Smell Is Coded in Grammar and Frequent in Discourse: Cha'palaa Olfactory Language in Cross-Linguistic Perspective

Simeon Floyd, Lila San Roque, Asifa Majid

Producción científica: Contribución a una revistaArtículorevisión exhaustiva

24 Citas (Scopus)

Resumen

It has long been claimed that there is no lexical field of smell, and that smell is of too little validity to be expressed in grammar. We demonstrate both claims are false. The Cha'palaa language (Ecuador) has at least 15 abstract smell terms, each of which is formed using a type of classifier previously thought not to exist. Moreover, using conversational corpora we show that Cha'palaa speakers also talk about smell more than Imbabura Quechua and English speakers. Together, this shows how language and social interaction may jointly reflect distinct cultural orientations towards sensory experience in general and olfaction in particular.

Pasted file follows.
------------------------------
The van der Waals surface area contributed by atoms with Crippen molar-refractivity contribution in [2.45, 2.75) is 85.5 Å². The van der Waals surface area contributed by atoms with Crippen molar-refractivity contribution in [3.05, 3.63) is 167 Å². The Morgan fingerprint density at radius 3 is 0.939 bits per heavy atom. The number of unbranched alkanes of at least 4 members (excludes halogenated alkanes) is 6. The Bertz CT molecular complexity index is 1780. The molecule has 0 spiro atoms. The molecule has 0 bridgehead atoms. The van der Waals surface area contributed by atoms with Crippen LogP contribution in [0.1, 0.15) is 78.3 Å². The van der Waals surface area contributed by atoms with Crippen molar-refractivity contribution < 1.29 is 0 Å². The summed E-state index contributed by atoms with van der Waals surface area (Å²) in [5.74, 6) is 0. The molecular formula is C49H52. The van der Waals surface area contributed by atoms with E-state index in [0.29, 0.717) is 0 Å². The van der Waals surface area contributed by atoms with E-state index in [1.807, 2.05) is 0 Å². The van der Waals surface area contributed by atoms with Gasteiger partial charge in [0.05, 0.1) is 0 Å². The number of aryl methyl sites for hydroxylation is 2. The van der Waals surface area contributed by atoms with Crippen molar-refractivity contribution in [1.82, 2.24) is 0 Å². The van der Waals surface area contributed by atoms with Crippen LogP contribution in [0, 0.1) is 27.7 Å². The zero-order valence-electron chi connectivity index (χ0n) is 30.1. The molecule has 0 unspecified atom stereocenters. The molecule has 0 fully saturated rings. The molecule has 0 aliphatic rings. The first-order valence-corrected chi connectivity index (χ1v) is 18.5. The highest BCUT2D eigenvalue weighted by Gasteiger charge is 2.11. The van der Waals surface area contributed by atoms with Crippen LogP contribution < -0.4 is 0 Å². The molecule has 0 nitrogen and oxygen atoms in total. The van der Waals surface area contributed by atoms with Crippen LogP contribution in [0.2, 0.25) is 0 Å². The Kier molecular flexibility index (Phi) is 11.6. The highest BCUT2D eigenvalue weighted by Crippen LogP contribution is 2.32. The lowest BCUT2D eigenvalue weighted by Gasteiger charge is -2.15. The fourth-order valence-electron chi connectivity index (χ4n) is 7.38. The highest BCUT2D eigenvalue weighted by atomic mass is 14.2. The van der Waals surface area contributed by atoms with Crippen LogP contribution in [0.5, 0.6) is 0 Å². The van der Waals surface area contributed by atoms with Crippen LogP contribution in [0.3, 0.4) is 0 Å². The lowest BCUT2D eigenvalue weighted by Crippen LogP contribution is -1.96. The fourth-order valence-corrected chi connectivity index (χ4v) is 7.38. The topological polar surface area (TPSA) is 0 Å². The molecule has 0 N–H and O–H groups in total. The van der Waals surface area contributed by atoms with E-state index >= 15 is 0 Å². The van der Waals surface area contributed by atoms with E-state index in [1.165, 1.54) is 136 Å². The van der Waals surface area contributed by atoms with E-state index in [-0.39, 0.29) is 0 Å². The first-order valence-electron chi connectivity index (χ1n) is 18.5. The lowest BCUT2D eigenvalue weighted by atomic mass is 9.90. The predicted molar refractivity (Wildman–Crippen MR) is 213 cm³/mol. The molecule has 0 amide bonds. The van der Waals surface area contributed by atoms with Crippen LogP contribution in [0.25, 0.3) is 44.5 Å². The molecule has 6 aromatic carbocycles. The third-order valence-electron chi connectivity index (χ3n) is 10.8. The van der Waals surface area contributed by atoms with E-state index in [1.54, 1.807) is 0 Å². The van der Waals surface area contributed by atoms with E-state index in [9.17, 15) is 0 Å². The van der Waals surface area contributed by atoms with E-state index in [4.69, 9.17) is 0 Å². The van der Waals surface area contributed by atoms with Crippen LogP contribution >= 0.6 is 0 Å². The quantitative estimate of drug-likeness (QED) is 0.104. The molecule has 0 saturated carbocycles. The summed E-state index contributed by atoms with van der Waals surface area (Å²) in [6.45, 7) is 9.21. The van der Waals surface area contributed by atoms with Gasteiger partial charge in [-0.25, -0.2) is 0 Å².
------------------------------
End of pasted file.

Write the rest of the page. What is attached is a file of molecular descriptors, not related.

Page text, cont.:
Idioma originalInglés
Páginas (desde-hasta)175-196
Número de páginas22
PublicaciónJournal of Linguistic Anthropology
Volumen28
N.º2
DOI
EstadoPublicada - ago. 2018

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